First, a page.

Why Do Equatorial Trains Have Antarctic Temperatures?

May 9, 2022 | | | By Aprilia Kumala

Photo: Dias/Unsplash

A train across Java | 600 words | Translated from Bahasa Indonesia by Dan Benjamin

Because it’s such a long trip, my husband and I have bought economy-class train tickets. We didn’t consider what we’d find.

We’re sitting next to each other on hard, straight-backed seats, the type that can’t be adjusted at all. No problem if you’re only sitting for a few minutes. But if you’re on a train travelling all night and you’re trying to sleep, this type of seat is hell for your backbone. You can try valiantly to shift your body left or right, but neither direction is much help.

Our row of seats and the row in front of us face each other. Those seats, too, have the same hardness and implacable uprightness. An old man sits immediately opposite. We go out of our way to make small-talk and offer the snacks we’ve brought along – sweet buns filled with chocolate, already growing cold. But he says he’s full.

The distance between our legs and his isn’t exactly enormous. My legs begin to cramp. The fact of our seats facing each other creates a fair bit of accidental eye contact with other passengers. I keep meeting the eyes of a young woman sitting a couple of seats away. She’s maybe in her early twenties, her appearance a little eccentric – hair cut sharply to the shoulders, sleeveless T-shirt, but then hugging a toy bear. Awk-ward. I didn’t mean to stare, honestly! So quickly these sort of little things can cause disquiet. 

As if my increasingly sore back and legs aren’t enough, soon I start to shiver with cold.

So, since 2013, all trains in Java use air-conditioning – including this train we’re on tonight. Unfortunately the temperatures are not merely cool, but way too cold.

So cold I begin to think: is this how it feels to be some frozen food in a freezer?

Although I’m the kind of person who tends to reject the idea of PDA, Public Displays of Affection, circumstances force me to abandon that tonight. Instead I veritably glue myself to my husband, searching for any trace of warmth.

I see other passengers have their own ways of enduring. The young woman has got out a thick black jacket. The old man is folding his arms tightly across his chest. Another passenger has even taken out a sarong to wrap around their body.

We persist in these conditions for a long time – three and a half hours. Then our train stops at a station – Cirebon Prujakan – at half-past two. Here, an employee enters the carriage with an AC remote control and saves us from the threat of biting-cold-til-dawn.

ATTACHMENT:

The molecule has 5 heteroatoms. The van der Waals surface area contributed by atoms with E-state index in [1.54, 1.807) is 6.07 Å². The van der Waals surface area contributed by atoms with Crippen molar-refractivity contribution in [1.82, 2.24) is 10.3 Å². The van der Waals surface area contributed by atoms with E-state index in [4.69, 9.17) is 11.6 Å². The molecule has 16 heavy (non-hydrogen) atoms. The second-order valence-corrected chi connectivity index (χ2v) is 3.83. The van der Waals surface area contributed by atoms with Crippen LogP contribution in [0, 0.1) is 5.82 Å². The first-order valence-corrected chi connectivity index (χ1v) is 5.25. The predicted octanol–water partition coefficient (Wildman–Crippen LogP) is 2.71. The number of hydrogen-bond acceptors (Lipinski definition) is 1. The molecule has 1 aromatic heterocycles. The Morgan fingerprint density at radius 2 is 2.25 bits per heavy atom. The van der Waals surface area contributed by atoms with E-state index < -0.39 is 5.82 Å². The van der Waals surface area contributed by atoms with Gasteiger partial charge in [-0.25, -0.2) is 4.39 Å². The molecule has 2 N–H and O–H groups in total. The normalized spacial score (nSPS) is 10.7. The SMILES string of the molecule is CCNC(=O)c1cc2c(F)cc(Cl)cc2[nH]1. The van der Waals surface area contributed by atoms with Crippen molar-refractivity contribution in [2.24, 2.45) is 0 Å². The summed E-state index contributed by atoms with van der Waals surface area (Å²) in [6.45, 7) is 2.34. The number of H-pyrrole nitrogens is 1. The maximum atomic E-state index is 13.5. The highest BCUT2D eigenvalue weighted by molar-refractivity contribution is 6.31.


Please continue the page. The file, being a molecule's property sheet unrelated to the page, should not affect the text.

Awoken from half-sleep, my eyes bleary, I find I can see something outside the train window now that we’re inside a lit-up station. Near-empty of people, a lot of shuttered kiosks. It’s a big station. Some passengers, though not many, get aboard the train here.

A bitter truth must be acknowledged – while we are now saved from the freezing AC, nobody has saved us from these hard upright seats. I’m awakened three times because of frightful soreness in my back.

I’ve got to give points – the trains in Indonesia have got much better very fast. The carriages’ cleanliness always deserve a big thumbs-up. When I was little, irritatingly, hawkers still entered economy-class carriages in droves so the corridors were always blocked and clamorous. Fortunately they’ve put a stop to that, so we don’t experience it on this trip. 

And always on Indonesian trains the scenery is breathtaking, entirely deserving of keen anticipation. Except if you’re using the night trains. Then it’s all just blackness. Rats.

But none of this stops us – me, and my husband who is also beginning to be struck down by a sore back – to fervently resolve we will never again buy an economy-class ticket for a long-distance train trip.

© Aprilia Kumala

English translation © Dan Benjamin

About The Author

Aprilia Kumala

Aprilia Kumala is a freelance writer with ambitions to write a book soon. She is a fan of skyscrapers, iced tea, cappuccinos, and Detective Conan.

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